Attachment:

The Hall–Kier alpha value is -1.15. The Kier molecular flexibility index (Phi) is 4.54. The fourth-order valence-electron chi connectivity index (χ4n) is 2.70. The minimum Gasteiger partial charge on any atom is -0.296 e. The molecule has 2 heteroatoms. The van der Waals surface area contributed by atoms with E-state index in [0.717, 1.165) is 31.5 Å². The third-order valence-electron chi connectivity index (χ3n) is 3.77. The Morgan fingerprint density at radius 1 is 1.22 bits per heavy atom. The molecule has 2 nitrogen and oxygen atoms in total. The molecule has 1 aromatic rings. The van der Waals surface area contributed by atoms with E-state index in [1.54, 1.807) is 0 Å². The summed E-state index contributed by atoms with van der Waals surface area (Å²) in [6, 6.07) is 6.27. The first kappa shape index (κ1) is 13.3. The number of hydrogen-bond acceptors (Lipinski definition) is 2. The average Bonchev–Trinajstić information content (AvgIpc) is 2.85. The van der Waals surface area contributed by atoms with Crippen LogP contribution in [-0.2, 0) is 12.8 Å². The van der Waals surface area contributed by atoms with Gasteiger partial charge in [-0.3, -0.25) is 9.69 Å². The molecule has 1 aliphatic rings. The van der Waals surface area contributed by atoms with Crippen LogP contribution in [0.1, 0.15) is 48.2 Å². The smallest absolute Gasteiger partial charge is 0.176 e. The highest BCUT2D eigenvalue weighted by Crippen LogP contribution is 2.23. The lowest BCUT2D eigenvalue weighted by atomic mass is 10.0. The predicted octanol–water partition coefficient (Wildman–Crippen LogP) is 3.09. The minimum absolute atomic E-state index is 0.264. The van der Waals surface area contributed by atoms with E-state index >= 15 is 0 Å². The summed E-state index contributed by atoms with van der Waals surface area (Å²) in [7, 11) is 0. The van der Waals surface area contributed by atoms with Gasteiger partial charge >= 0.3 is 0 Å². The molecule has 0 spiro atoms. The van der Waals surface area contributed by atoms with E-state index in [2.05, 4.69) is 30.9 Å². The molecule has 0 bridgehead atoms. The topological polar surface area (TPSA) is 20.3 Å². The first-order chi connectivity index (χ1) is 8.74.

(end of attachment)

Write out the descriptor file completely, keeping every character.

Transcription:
The Hall–Kier alpha value is -1.15. The Kier molecular flexibility index (Phi) is 4.54. The fourth-order valence-electron chi connectivity index (χ4n) is 2.70. The minimum Gasteiger partial charge on any atom is -0.296 e. The molecule has 2 heteroatoms. The van der Waals surface area contributed by atoms with E-state index in [0.717, 1.165) is 31.5 Å². The third-order valence-electron chi connectivity index (χ3n) is 3.77. The Morgan fingerprint density at radius 1 is 1.22 bits per heavy atom. The molecule has 2 nitrogen and oxygen atoms in total. The molecule has 1 aromatic rings. The van der Waals surface area contributed by atoms with E-state index in [1.54, 1.807) is 0 Å². The summed E-state index contributed by atoms with van der Waals surface area (Å²) in [6, 6.07) is 6.27. The first kappa shape index (κ1) is 13.3. The number of hydrogen-bond acceptors (Lipinski definition) is 2. The average Bonchev–Trinajstić information content (AvgIpc) is 2.85. The van der Waals surface area contributed by atoms with Crippen LogP contribution in [-0.2, 0) is 12.8 Å². The van der Waals surface area contributed by atoms with Gasteiger partial charge in [-0.3, -0.25) is 9.69 Å². The molecule has 1 aliphatic rings. The van der Waals surface area contributed by atoms with Crippen LogP contribution in [0.1, 0.15) is 48.2 Å². The smallest absolute Gasteiger partial charge is 0.176 e. The highest BCUT2D eigenvalue weighted by Crippen LogP contribution is 2.23. The lowest BCUT2D eigenvalue weighted by atomic mass is 10.0. The predicted octanol–water partition coefficient (Wildman–Crippen LogP) is 3.09. The minimum absolute atomic E-state index is 0.264. The van der Waals surface area contributed by atoms with E-state index >= 15 is 0 Å². The summed E-state index contributed by atoms with van der Waals surface area (Å²) in [7, 11) is 0. The van der Waals surface area contributed by atoms with Gasteiger partial charge >= 0.3 is 0 Å². The molecule has 0 spiro atoms. The van der Waals surface area contributed by atoms with E-state index in [2.05, 4.69) is 30.9 Å². The molecule has 0 bridgehead atoms. The topological polar surface area (TPSA) is 20.3 Å². The first-order chi connectivity index (χ1) is 8.74.